A: It’s all part of polling’s very slipshod system, Michael. It begins with preseason polls, which are simply based on reputation, last season’s finish and number of returning starters. It does not reflect how a team is playing. So a team’s starting point in the polls can very easily make it overrated or underrated. Once the season hits full stride, there seems to be unwritten rules about how far to drop a team after a loss. Usually, it’s based on margin of victory. If it’s a home loss, it’s a deeper drop. So teams tend to get “locked in” to certain positions. Few pollsters have the courage to rank teams based on how they are playing, instead of following a formulaic system.
Q: Chris Leak, who has shown tremendous leadership skills, probably deserves a few Heisman votes, doesn’t he? Florida’s freshman quarterback beat LSU, Arkansas and Georgia. That’s not an easy task.— From Jack Manheimer in Palm Coast, Fla.
A: I can’t see Chris Leak getting much Heisman Trophy mention this time around, Jack. But you are absolutely correct. He was not faced with an easy task, yet he managed it so masterfully, just like a grizzled veteran. Without thinking too deeply about it, I’d put quarterbacks like Jason White (Oklahoma), Eli Manning (Mississippi), Philip Rivers (North Carolina State) and Matt Leinart (USC) well ahead of Leak on any Heisman ballot. But in the future, Leak certainly could become one of the nation’s best players. He has rare maturity and presence for such a young player.
Q: What happened to Arizona State this season? Preseason predictions had them fighting for a top-10 ranking.— From Robert in Dallas
A: Arizona State was indeed the chic longshot pick to win the Pac-10, Robert. Boy, was that a wrong hunch. The Sun Devils (4-7) will finish last in the league if they lose to Arizona in the season finale. Maybe we should’ve known things weren’t right when Arizona State went to Iowa and got throttled 21-2. Junior quarterback Andrew Walter doesn’t have bad numbers, but he hasn’t played nearly well enough to justify his early season Heisman mentions. Defense has been the biggest problem. The Sun Devils have surrendered 34 or more points in five of their seven Pac-10 games. A proliferation of injuries (following 11 straight Saturdays with games) has eaten away at the team’s depth and confidence. There was only one game when things came together (a 59-14 win against Oregon), but that vanished pretty quickly. Here’s an interesting stat: Coach Dirk Koetter, headed for his second losing season in three years at Arizona State, is 1-11 in November and December games.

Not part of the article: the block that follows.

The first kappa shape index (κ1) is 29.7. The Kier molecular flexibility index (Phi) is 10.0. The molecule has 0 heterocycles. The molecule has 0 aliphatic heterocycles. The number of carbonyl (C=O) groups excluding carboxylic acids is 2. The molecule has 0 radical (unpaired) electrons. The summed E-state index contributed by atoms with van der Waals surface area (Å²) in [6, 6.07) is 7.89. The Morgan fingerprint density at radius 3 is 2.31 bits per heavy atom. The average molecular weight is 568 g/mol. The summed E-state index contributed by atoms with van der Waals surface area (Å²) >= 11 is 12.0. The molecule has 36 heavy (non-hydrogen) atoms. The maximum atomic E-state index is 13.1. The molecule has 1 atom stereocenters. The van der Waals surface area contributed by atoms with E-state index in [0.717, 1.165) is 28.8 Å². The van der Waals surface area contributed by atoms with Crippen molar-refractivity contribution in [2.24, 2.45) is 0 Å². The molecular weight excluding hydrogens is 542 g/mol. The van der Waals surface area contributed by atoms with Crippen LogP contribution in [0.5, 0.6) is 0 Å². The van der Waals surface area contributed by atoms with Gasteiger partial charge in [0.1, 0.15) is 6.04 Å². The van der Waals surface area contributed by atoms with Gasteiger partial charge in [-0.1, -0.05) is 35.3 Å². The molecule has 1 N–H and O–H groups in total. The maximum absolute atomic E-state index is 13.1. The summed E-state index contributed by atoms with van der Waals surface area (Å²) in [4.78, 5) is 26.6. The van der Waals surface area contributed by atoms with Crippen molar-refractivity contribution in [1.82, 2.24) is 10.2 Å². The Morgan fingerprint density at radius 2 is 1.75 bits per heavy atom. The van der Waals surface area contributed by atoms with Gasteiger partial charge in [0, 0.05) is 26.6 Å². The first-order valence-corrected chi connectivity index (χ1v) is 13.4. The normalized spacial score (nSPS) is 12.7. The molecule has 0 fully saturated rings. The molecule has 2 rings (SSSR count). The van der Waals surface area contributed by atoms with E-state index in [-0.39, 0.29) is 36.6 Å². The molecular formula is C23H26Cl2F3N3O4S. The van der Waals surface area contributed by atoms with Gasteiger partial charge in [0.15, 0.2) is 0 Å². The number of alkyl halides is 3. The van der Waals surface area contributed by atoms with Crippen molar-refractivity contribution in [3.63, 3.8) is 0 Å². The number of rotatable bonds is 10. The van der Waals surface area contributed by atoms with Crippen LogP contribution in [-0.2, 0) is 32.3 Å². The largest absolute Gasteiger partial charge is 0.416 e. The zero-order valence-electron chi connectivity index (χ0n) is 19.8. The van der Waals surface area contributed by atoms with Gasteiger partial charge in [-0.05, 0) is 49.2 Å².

Q: How high will Michigan running back Chris Perry be drafted?— From Gabriel in Virginia Beach, Va.
A: Chris Perry could very well be a first-rounder, Gabriel. What’s not to like? He’s a workhorse. He has good size and speed. He catches the ball very well. He has excelled against big-time competition. The shelf life for most NFL running backs is three or four seasons, so Perry’s versatility makes him a valuable commodity. Of course, everything shakes down following the NFL combine and individual workouts. Right now, though, I like Perry’s chances to get taken in the first 25 picks.
CFT: Former Penn State signalcaller Steven Bench joined the South Florida Bulls, he announced on Twitter.
CFT: The University of Nevada is honoring longtime coach Chris Ault, who stepped down in the fall, by renaming the school's football field after him.
Video: Football from NBC Sports
HBO Real Sports: Bill O'Brien
Penn State football coach and 2012 National Coach of the Year shares the challenges in turning around a program shattered by scandal. Real Sports premieres Tuesday, May 21 at 10 p.m. ET/PT on HBO.
BCS title game
Pregame color, key plays and other moments from 'Bama's blowout win.
Check out the action from the postseason.
Check out which players were best of the best at each position.
Check out some of the college football cheerleaders from across the country.